We have to watch out for all kinds of experts who want to help. I have worked with a lot of bi people who are trying to navigate marriage and dating and the challenges are daunting sometimes. It is worse when the challenges are being increased by the experts disseminating misinformation.

Paige Listerud | July 23, 2010 2:15 AM

For marriages that contain bi and straight spouses, I recommend Barry and Alice: Portrait of a Bisexual Marriage--if you can find it. It was first published in the 1970s and tells the tale of a bisexual man, Barry, coming out to his straight wife, Alice.

Much of their struggle was having Barry acknowledge his attraction to men and still be able to convince Alice that he loved her.

Thanks I'll see if I can find it.

I was married for 18 years before coming out at age 43. I was in a deep depression and also contemplating suicide. Professional therapy helped, as did the support of many new friends who had been through a similar situation. The biggest thing to stress to your two friends is that they are not alone, and not the only ones to have ever gone through this. There is an email-based members-only support group for Spouses Out To Their Spouses (SOTTS) aimed at the gay half of a mixed-oriented marriage (http://www.sotts.net/) that has also been very helpful in getting the perspective of other who have been in their situation. Also a great place just to rant.

The biggest thing they need to remember is to take a step back and breathe. There is no decision that needs to be made right away; take the time to think things through, talk with their spouse, and then act.

I married because I wanted to be straight, have the happy family I'd not had growing up. I hadn't figured it out. I thought it would go away.

After many years and a lot of darkness, I figured it out; and made my way out. I regret the pain I caused to many. But I wouldn't trade my children for anything. Any divorce is painful.

That I didn't know, that it was painful, that I was ashamed, these are not the fault of church or state. Yes, homophobia is real and many who call themselves Christians promote it. Yes, our culture promotes it. But Scapegoating anyone is dangerous, just as we have been scapegoated.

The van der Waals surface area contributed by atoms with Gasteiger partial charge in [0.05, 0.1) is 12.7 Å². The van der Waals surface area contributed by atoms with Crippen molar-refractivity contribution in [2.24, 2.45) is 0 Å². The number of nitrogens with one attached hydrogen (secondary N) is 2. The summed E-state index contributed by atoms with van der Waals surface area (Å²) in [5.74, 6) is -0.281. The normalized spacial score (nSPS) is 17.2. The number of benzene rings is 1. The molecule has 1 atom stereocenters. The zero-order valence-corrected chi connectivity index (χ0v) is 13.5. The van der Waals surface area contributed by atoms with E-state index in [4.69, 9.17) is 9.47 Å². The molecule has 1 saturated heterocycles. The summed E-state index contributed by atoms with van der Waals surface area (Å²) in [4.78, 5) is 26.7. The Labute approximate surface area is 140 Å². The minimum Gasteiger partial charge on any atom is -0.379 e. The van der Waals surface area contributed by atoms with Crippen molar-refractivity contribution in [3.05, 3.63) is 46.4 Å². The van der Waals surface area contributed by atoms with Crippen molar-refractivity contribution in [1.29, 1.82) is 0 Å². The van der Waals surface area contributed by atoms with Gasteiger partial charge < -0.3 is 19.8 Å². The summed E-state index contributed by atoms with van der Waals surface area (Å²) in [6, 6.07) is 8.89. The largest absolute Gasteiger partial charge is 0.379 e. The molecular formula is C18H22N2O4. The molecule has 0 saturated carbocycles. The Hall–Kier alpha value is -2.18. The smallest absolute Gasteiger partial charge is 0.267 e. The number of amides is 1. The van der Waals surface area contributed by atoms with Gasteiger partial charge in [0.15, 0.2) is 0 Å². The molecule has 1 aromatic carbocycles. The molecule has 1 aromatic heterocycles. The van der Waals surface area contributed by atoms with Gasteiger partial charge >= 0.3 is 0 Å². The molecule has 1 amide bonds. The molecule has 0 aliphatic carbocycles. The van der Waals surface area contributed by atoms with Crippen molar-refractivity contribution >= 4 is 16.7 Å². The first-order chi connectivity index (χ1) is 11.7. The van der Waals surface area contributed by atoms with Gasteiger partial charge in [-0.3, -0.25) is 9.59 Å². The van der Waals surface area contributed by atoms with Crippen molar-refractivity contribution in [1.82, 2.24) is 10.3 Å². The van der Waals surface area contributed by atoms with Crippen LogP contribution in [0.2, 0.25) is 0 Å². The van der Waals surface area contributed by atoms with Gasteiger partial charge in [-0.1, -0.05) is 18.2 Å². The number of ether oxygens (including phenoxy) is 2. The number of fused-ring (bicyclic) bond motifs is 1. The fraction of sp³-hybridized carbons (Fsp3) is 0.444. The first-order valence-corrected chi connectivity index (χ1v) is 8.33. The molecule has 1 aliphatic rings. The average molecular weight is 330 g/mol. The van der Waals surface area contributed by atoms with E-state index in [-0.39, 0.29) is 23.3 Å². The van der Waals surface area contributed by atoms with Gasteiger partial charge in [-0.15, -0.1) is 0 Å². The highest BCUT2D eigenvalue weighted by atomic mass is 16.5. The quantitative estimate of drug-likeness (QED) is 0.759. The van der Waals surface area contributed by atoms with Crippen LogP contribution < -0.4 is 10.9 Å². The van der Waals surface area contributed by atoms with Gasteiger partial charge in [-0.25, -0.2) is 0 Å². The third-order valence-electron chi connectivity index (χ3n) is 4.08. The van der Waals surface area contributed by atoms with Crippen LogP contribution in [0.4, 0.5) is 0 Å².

This is a very timely article for me. I am stuggling now and have been for over a decade. It is an amazingly complicated issue with multiple victims and potential victims. And, yes, while I do not feel that way now, suicide has been through my mind many times over that period of time. The "psychology" of it is easy for me--it's my field. The pragmatic solutions are not so easy. The result is daily struggle for me between the "wonderful life" that I seem to have and my true desires/wishes. It is painful. Capturing it all in these few words is impossible and maybe I should not even try, but I wanted to speak up and say to others if possible to avoid getting into such situations or get out quickly if you find yourself here. Given the incredible power of inertia, every year makes it more and more difficult to extricate oneself.

auntie_alias auntie_alias | July 23, 2010 11:22 AM

As to "...who/what then is responsible for these calamities?", the answer for me goes far beyond "...religious denominations like the Catholic Church...", although attending 8 years of Catholic school certainly caused me to suppress for decades my supposedly abnormal feelings and attractions. Being surrounded by a staunch Republican, Italian-American family cloistered in a few tiny rural towns, who all married their high-school sweethearts and have cranked out generations of babies put enormous pressure on the odd-woman-out (that's me), especially (as an only child) being the one expected to produce grandchildren. One failed 6-month marriage produced a wonderful daughter, who's now 19 and the light of my life. My mom died two years ago and at age 51 I'm finally coming out to family and friends. All this without a lick of therapy, thank you. But as Dan Choi so aptly put it on Rachel Maddow last night, "Being in the closet is a poison."